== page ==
Science Friday: Science and War: Twins?

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This Feb. 27, 2018, photo shows electronics for use in a quantum computer in the quantum computing lab at the IBM Thomas J. Watson Research Center in Yorktown Heights, N.Y. Describing the inner workings of a quantum computer isn’t easy, even for top scholars. That’s because the machines process information at the scale of elementary particles such as electrons and photons, where different laws of physics apply. (AP Photo/Seth Wenig)

In a recent NPR article, famed astrophysicist Neil DeGrasse Tyson commented on the connection between advances in science/technology and advances in military technology. Tyson examines how when countries are in a period of war, oftentimes they use scientists’ knowledge to develop new military technology. The classic example of this is the military using knowledge of physics to create the atom bomb in World War II. Tyson makes an interesting point; our quest for knowledge as a society has benefited us for sure, but it has also given us the ability to destroy ourselves with the press of a button. Ethically speaking then, is the pursuit of science and knowledge actually harmful to humanity?

It seems like the study of physics especially has given humanity the ammunition to perform some especially terrible actions, such as detonating nuclear weapons for allowing for other dangerous weapons to be developed. Physics allowed for submarines to be built and therefore ships to be sunk; it allowed for the development of the bombs that President Trump dropped in Syria, and the chemical weapons that Bashar al-Assad used against his people. Sure, we have also began to understand the universe around us and the natural rules that govern it, but is it worth all the destruction? Is physics research an ethical pursuit if it can result in such atrocities?

Think about why the government funds scientific research. Especially with today’s current administration, it is doubtful that research is funded for the simple purpose of expanding Humanity’s knowledge. The United States wants to make sure that it has the intellectual capital in case a period of war starts.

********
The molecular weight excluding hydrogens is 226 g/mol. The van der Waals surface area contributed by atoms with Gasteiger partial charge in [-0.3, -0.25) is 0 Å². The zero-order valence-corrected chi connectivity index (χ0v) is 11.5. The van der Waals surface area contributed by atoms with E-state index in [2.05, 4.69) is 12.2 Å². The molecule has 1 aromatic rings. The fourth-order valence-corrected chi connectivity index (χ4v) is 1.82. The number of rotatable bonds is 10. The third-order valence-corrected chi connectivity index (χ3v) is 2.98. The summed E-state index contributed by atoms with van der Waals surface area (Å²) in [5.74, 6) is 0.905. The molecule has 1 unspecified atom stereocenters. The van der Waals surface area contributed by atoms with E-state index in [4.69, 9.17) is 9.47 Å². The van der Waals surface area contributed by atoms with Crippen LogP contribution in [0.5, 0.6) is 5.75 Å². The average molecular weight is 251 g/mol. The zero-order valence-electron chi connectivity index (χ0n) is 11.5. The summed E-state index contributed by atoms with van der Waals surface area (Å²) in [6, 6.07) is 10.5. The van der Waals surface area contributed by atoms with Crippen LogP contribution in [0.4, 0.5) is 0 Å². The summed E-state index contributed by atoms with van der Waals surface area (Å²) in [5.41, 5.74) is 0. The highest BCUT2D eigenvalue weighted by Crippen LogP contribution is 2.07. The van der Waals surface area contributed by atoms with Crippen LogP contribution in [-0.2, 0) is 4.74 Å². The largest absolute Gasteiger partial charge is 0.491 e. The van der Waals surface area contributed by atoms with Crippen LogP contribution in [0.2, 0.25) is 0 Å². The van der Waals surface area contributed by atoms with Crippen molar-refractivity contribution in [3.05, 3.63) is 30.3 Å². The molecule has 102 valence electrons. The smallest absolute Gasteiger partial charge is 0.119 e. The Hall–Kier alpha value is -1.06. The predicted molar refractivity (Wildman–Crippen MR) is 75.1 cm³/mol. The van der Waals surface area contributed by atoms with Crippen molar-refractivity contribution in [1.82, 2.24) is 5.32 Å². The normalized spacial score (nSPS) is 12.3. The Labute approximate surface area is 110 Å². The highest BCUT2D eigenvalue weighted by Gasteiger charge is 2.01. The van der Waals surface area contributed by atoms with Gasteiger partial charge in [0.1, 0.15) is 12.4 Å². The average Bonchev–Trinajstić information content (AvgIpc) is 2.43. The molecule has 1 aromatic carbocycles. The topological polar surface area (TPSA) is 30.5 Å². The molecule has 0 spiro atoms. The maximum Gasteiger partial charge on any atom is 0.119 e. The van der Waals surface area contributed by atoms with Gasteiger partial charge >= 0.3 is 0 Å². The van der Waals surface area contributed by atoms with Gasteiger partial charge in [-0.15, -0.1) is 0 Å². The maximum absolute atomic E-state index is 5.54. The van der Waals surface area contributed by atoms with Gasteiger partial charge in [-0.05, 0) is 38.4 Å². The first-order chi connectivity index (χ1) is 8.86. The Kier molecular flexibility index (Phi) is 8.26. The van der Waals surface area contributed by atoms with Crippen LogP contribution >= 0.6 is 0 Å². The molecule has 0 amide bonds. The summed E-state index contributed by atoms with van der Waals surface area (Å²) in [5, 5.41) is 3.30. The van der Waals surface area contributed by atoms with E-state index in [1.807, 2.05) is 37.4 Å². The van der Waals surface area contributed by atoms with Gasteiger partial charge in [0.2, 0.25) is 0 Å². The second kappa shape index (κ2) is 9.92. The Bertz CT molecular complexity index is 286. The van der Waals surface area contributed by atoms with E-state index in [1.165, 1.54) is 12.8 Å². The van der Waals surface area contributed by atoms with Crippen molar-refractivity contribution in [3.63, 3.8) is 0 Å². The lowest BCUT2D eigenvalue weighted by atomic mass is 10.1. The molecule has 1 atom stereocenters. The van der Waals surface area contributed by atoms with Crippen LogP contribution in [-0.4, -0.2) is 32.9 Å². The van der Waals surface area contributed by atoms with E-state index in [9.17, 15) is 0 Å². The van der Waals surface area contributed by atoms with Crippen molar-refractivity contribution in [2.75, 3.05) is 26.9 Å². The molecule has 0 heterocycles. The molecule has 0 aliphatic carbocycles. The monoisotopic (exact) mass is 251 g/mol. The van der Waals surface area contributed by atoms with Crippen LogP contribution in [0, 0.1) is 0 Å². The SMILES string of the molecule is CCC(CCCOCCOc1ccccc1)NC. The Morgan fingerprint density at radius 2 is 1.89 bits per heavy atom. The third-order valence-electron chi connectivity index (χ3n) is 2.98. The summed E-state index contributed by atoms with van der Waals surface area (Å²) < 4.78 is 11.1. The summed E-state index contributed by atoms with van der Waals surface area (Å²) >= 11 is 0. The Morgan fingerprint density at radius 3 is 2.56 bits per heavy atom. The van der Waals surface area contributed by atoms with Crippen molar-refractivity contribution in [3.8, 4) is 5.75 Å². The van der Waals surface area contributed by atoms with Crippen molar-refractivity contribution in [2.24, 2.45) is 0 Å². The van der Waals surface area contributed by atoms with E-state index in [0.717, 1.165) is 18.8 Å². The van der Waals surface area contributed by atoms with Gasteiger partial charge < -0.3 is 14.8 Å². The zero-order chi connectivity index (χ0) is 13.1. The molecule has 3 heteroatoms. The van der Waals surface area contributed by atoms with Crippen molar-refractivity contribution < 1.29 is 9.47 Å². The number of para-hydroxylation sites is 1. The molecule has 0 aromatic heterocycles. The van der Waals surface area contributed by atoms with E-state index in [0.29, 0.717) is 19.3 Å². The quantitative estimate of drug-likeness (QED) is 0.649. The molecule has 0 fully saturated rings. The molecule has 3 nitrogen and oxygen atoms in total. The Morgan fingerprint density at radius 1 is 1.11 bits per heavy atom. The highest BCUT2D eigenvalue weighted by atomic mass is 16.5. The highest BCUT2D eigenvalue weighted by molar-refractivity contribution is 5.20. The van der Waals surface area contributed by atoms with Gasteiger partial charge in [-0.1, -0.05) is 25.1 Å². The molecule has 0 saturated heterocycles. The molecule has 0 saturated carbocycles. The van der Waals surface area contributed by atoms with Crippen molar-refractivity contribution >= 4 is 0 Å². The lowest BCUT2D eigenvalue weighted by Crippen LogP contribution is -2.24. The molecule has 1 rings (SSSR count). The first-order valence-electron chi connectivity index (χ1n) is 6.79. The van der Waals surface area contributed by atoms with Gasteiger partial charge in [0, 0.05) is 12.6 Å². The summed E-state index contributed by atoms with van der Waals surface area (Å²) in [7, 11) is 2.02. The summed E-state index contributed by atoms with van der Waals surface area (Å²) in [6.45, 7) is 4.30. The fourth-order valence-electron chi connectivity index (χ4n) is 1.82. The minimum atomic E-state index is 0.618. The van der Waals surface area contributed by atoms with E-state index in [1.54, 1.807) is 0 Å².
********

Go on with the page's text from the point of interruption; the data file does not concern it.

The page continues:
Another factor to think about is the emphasis on science, technology, engineering and math (STEM) education; it is apparent that many colleges in the US want more science and technology majors. Perhaps the underlying reason for this is because these graduates will be the most valuable in wartime. Connecticut gave $841.4 million for Academic and Research facilities to the Next Gen program, which focuses on STEM education; with all this emphasis being placed on science and technology, it is easy to take the pessimistic view and think that this is all being motivated by the desire for our country to be a prepared as possible for a potential war by having more people who could come up with solutions for improved military infrastructure. But perhaps the underlying reason for scientific research and education is not just intellectual capital in case the worst happens.

The beauty of science is that although it can lead to horrible developments, it actually does improve our knowledge of the world and awareness of the destruction we can cause. Think about developments in communication technology; although it can be used to coordinate military attacks, communication technology lets us talk to anyone in the world, no matter how far away they are. This globalization brings the world closer together, which could ultimately contribute to getting rid of war. Military strikes in the Middle East feel much more real when video of them can be seen on the internet right after they happen. Also, developments in physical sciences can help people realize that war can alter the planet for good and make life much harder; if more people were aware of these facts, then the need for war may be driven away one day. It is easy to take the pessimistic route and believe that science contributes to destruction much more than it benefits people, but the very thing that led to this destruction could one day be the institution that causes people to realize that war and conflict simply isn’t worth it.


Ben Crnic is a contributor for the The Daily Campus. He can be reached via email at benjamin.crnic@uconn.edu.

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